Is Deontay Wilder Going Down a Nowhere Road?


By: Charles Jay

Well, I tried. I tried to give you guys the biggest fight of your lives, the most exciting fight in world history. The first undisputed, undefeated, WBC, WBA, WBO AND IBF unified Heavyweight Champion Of The World since Lewis.They tried too you know… They asked for jungle deep numbers. Just to get out of the fight not knowing we were hustlers so we served’em (The Money’s In Da Bag)Just like a game of spades… What he do? That Nicca Benig smdh Just told a bold face lie, he’s not a stand up guy. Instead, he wanted to fight in his country”I respect that”They offered me a “Flat Fee” Crack Head money, something that’s equivalent to a pack of peanuts and loaf bread and a jar of honey!Look I represent the Dirty South I am a product of my own environment. Bama is where I made it out.This survival food I’m use to it, So I said bet “Give me the gun ll do it”.I just basically took the lowest offer in boxing history for a unified title bout… smh”Brain Dead” My team and I bent over backwards pause accepting everything they threw at us just to find out this Boy is terrified of me P****.3 months of Tea Parties by grown men they didn’t even have British hospitality and offer biscuits w/ the tea smh Damn!I said all that past s*** to tell the story and to apologize , I’m sorry guys they played us all.F***’em!! We move forward the future is still bright #51-0 baby let’s go.

That is admittedly not the most cohesive statement on the part of Deontay Wilder, the WBC heavyweight champion. But you might get the point; he is disgusted that he isn’t getting his opportunity to unify the championship against Anthony Joshua – not right away, anyway, as Joshua must first satisfy a mandatory requirement to face Alexander Povetkin.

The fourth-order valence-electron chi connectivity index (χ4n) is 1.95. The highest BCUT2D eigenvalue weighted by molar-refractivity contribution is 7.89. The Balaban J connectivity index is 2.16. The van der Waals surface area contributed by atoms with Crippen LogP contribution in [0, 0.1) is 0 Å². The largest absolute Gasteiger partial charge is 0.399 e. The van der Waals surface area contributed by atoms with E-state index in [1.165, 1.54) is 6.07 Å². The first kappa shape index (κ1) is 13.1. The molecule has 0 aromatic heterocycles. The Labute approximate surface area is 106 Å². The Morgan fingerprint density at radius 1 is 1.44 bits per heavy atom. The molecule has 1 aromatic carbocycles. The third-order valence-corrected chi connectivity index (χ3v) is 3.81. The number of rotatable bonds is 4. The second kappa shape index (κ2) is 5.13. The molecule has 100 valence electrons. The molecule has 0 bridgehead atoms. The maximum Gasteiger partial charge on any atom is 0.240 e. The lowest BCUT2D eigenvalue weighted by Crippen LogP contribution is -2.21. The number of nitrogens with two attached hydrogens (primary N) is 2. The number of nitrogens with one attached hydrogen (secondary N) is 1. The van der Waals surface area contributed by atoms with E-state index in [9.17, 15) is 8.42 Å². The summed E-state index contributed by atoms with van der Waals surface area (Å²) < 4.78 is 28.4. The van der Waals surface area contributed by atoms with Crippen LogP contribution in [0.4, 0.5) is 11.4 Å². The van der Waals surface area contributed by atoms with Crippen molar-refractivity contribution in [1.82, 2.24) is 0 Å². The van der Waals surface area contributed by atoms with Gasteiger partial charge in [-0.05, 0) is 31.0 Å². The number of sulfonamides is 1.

Have you ever heard of the “golden rule”? Well, let’s paraphrase it – he who mines the gold makes the rules.

And as far as this duo is concerned, guess who that is?

Well, until Wilder starts filling up Legion Field in his native Alabama, it’s the guy on the other side of the pond.

And so if he wants the big bucks, he’s going to have to wait a while. Does he really have a choice?

Earlier in the week, we wrote about the GGG-Canelo fight, and as a sidelight to that story, Gennady Golovkin was stripped of his IBF version of the title, essentially because he went and fought Vanes Martirosyan instead of their mandatory challenger. But the thing, having one less belt to fight for in that scheduled September 15 matchup doesn’t really make a whole lot of impact on whatever overall interest the fight generates.

In this particular case – that of Wilder and Joshua – it’s different. Let’s explain.

These guys are both heavyweight champions, but that isn’t the division that creates the automatic glamour it used to. Joshua is big over in the UK, of course, but he is not so much of a household name over here. Wilder has a sparkling record of 40-0 with 39 knockouts, but he hasn’t fought a glittering roster of opponents and isn’t exactly “instant money.”

The fact is, neither has shown the ability to carry a Pay Per View event on his own strength in the U.S. In fact, Joshua has not even fought in the States.

You see what Wilder leads with – describing “the biggest fight of your lives” as “The first undisputed, undefeated, WBC, WBA, WBO AND IBF unified Heavyweight Champion Of The World since Lewis..”

So the point is, this is a fight that would appear to NEED to be for the undisputed title, in order to have the kind of cachet needed to score big enough in the Pay Per View market to satisfy what the financial demands of these guys would be.

In other words, these fighters need all the belts because they are not yet at the point where they are bigger than the titles they have.